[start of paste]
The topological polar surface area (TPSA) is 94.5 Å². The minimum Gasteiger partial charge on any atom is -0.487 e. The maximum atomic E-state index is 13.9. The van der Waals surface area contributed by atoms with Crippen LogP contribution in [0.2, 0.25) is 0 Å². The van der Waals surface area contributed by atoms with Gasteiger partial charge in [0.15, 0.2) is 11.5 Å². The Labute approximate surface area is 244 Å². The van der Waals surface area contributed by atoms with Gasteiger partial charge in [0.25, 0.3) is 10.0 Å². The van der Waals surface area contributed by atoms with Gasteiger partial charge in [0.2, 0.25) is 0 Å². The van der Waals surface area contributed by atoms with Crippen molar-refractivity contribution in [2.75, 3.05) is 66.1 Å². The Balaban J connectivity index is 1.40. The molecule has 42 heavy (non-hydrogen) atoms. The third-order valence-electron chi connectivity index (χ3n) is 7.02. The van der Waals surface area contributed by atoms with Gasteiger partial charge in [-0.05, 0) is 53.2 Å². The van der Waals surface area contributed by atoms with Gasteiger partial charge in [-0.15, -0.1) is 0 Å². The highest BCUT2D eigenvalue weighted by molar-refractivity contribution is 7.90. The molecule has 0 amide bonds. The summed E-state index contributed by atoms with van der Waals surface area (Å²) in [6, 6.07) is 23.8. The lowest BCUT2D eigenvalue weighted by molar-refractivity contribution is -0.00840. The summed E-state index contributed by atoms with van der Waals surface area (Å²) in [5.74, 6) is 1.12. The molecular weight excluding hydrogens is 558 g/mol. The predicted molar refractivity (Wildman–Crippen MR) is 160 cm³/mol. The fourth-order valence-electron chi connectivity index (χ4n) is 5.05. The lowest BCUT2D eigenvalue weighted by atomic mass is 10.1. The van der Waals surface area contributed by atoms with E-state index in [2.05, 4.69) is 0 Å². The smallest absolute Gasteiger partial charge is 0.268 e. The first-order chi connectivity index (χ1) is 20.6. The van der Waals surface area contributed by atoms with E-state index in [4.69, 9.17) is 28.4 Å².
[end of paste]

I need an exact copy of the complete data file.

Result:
The topological polar surface area (TPSA) is 94.5 Å². The minimum Gasteiger partial charge on any atom is -0.487 e. The maximum atomic E-state index is 13.9. The van der Waals surface area contributed by atoms with Crippen LogP contribution in [0.2, 0.25) is 0 Å². The van der Waals surface area contributed by atoms with Gasteiger partial charge in [0.15, 0.2) is 11.5 Å². The Labute approximate surface area is 244 Å². The van der Waals surface area contributed by atoms with Gasteiger partial charge in [0.25, 0.3) is 10.0 Å². The van der Waals surface area contributed by atoms with Gasteiger partial charge in [0.2, 0.25) is 0 Å². The van der Waals surface area contributed by atoms with Crippen molar-refractivity contribution in [2.75, 3.05) is 66.1 Å². The Balaban J connectivity index is 1.40. The molecule has 42 heavy (non-hydrogen) atoms. The third-order valence-electron chi connectivity index (χ3n) is 7.02. The van der Waals surface area contributed by atoms with Gasteiger partial charge in [-0.05, 0) is 53.2 Å². The van der Waals surface area contributed by atoms with Gasteiger partial charge in [-0.15, -0.1) is 0 Å². The highest BCUT2D eigenvalue weighted by molar-refractivity contribution is 7.90. The molecule has 0 amide bonds. The summed E-state index contributed by atoms with van der Waals surface area (Å²) in [6, 6.07) is 23.8. The lowest BCUT2D eigenvalue weighted by molar-refractivity contribution is -0.00840. The summed E-state index contributed by atoms with van der Waals surface area (Å²) in [5.74, 6) is 1.12. The molecular weight excluding hydrogens is 558 g/mol. The predicted molar refractivity (Wildman–Crippen MR) is 160 cm³/mol. The fourth-order valence-electron chi connectivity index (χ4n) is 5.05. The lowest BCUT2D eigenvalue weighted by atomic mass is 10.1. The van der Waals surface area contributed by atoms with E-state index in [2.05, 4.69) is 0 Å². The smallest absolute Gasteiger partial charge is 0.268 e. The first-order chi connectivity index (χ1) is 20.6. The van der Waals surface area contributed by atoms with E-state index in [4.69, 9.17) is 28.4 Å².